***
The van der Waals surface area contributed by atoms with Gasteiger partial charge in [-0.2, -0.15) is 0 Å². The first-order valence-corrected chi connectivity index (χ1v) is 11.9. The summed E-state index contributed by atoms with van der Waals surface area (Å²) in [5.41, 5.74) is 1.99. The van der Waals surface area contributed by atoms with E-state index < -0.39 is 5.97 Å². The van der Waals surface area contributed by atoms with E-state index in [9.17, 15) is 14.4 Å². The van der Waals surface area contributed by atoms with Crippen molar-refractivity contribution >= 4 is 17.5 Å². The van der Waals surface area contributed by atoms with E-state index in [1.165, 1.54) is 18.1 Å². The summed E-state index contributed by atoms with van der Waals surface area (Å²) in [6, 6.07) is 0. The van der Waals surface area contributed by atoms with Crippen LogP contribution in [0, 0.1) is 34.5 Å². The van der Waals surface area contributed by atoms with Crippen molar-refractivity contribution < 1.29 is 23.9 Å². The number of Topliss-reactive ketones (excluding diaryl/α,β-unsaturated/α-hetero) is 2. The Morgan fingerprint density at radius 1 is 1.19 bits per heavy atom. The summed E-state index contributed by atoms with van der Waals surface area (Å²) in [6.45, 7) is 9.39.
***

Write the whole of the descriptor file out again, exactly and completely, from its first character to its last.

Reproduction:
The van der Waals surface area contributed by atoms with Gasteiger partial charge in [-0.2, -0.15) is 0 Å². The first-order valence-corrected chi connectivity index (χ1v) is 11.9. The summed E-state index contributed by atoms with van der Waals surface area (Å²) in [5.41, 5.74) is 1.99. The van der Waals surface area contributed by atoms with E-state index < -0.39 is 5.97 Å². The van der Waals surface area contributed by atoms with E-state index in [9.17, 15) is 14.4 Å². The van der Waals surface area contributed by atoms with Crippen molar-refractivity contribution >= 4 is 17.5 Å². The van der Waals surface area contributed by atoms with E-state index in [1.165, 1.54) is 18.1 Å². The summed E-state index contributed by atoms with van der Waals surface area (Å²) in [6, 6.07) is 0. The van der Waals surface area contributed by atoms with Crippen LogP contribution in [0, 0.1) is 34.5 Å². The van der Waals surface area contributed by atoms with Crippen molar-refractivity contribution < 1.29 is 23.9 Å². The number of Topliss-reactive ketones (excluding diaryl/α,β-unsaturated/α-hetero) is 2. The Morgan fingerprint density at radius 1 is 1.19 bits per heavy atom. The summed E-state index contributed by atoms with van der Waals surface area (Å²) in [6.45, 7) is 9.39.